importantly, if people are leaving,
are people in traditionally underrepresented groups leaving at higher
rates than other people? What
sets the Top 50 apart from other
companies is that their retention
rates are level across race/ethnicity
and gender. You don’t want to work
for a company in which people are
leaving because they feel they can’t
get recognized or promoted because
of who they are.
an EEOC charge or be part of an
overall lawsuit if, for example,
the candidate was not hired and
wants to use the question as part
of the proof that the reason for
the non-selection was a protected
global head of diversity and inclusion for Novartis Pharma AG
(Novartis Pharmaceuticals is No.
16 in the Top 50), recalls being on
the interviewer side of the table
when an inappropriate question
was being asked. “Before I joined
Novartis, I sat on an interview
panel once where there was an
African-American candidate who
went to an HCBU, and my colleague at the time asked, ‘Why did
you choose to go to that particular
college versus going to a more traditional school?’ and I was actually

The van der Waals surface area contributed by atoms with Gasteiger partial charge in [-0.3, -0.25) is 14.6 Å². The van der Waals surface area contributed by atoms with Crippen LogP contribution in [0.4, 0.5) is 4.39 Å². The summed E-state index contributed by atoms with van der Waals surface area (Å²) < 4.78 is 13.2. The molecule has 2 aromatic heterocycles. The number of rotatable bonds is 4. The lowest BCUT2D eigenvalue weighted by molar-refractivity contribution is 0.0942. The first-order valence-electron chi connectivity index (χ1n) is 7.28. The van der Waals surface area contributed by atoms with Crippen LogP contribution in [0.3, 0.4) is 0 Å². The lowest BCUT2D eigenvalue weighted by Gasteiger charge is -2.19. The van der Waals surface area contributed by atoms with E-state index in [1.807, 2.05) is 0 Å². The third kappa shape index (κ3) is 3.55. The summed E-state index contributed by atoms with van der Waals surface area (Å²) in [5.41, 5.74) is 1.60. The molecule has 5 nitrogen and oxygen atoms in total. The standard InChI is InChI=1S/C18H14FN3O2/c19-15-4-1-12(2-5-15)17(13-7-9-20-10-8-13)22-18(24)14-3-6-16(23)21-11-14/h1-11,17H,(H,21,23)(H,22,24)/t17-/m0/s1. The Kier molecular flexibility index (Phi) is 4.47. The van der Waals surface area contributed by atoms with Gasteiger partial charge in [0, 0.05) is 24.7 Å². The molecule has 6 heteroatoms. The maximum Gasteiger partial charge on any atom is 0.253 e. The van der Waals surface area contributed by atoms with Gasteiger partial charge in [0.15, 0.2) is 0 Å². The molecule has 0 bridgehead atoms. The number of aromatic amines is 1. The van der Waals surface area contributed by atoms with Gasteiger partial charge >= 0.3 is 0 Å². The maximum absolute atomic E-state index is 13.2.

offended,” says Gadsden-Williams.
“I called him on it immediately
and said, ‘What kind of question is
that?’” The applicant was offered a
position and declined it. “And I’m
glad,” she says.
BE ON THE
I f the organization is arevolving
door of talent, it might be wise to
consider all your options carefully
before making a commitment. Most
ARE YOU TREATED
IN THE INTERVIEW?
J ust because you”re the interviewee
doesn’t mean that you should
expect to be treated like a doormat.
Of course, things happen. It’s
not uncommon for interviews to
be shifted and rescheduled. But
beware of these signs:
Is the interview rescheduled
repeatedly, with little notice?
Upon arrival, are you made
to wait an excessive amount of
time before meeting with your
Does the interviewer seem
distracted or disinterested in what
you have to say?
Does the interviewer avoid
giving you direct eye contact or
show no interest in listening to
your responses? If you are from
a traditionally underrepresented traditionally underrepresented
g roup, be especially attuned to
t hese micro-inequities.
“To an extent, the interviewee
d oes have some control if there are
q uestions being asked or if you feel
l ike you’re being violated in some
w ay,” says Gadsden-Williams.
“Sometimes you feel like you are
at the mercy of the employer, but